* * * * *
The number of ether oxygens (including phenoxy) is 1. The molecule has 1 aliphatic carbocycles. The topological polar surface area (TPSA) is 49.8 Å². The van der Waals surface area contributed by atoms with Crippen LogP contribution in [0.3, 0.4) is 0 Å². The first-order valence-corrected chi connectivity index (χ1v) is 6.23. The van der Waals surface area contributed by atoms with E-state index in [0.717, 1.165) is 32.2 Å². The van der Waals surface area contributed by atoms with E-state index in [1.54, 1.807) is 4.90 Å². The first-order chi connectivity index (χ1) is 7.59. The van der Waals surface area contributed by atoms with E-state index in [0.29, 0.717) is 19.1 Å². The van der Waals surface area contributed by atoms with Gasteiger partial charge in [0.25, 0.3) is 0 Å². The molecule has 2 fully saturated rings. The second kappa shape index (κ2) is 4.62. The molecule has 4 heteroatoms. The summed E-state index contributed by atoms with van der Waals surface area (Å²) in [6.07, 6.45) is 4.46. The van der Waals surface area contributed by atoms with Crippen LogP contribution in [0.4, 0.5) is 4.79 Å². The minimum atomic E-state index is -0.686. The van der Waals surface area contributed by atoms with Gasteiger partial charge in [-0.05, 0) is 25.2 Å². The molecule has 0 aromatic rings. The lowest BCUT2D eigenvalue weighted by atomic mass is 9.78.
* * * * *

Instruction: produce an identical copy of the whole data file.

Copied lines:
The number of ether oxygens (including phenoxy) is 1. The molecule has 1 aliphatic carbocycles. The topological polar surface area (TPSA) is 49.8 Å². The van der Waals surface area contributed by atoms with Crippen LogP contribution in [0.3, 0.4) is 0 Å². The first-order valence-corrected chi connectivity index (χ1v) is 6.23. The van der Waals surface area contributed by atoms with E-state index in [0.717, 1.165) is 32.2 Å². The van der Waals surface area contributed by atoms with E-state index in [1.54, 1.807) is 4.90 Å². The first-order chi connectivity index (χ1) is 7.59. The van der Waals surface area contributed by atoms with E-state index in [0.29, 0.717) is 19.1 Å². The van der Waals surface area contributed by atoms with Gasteiger partial charge in [0.25, 0.3) is 0 Å². The molecule has 2 fully saturated rings. The second kappa shape index (κ2) is 4.62. The molecule has 4 heteroatoms. The summed E-state index contributed by atoms with van der Waals surface area (Å²) in [6.07, 6.45) is 4.46. The van der Waals surface area contributed by atoms with Crippen LogP contribution in [0.4, 0.5) is 4.79 Å². The minimum atomic E-state index is -0.686. The van der Waals surface area contributed by atoms with Gasteiger partial charge in [-0.05, 0) is 25.2 Å². The molecule has 0 aromatic rings. The lowest BCUT2D eigenvalue weighted by atomic mass is 9.78.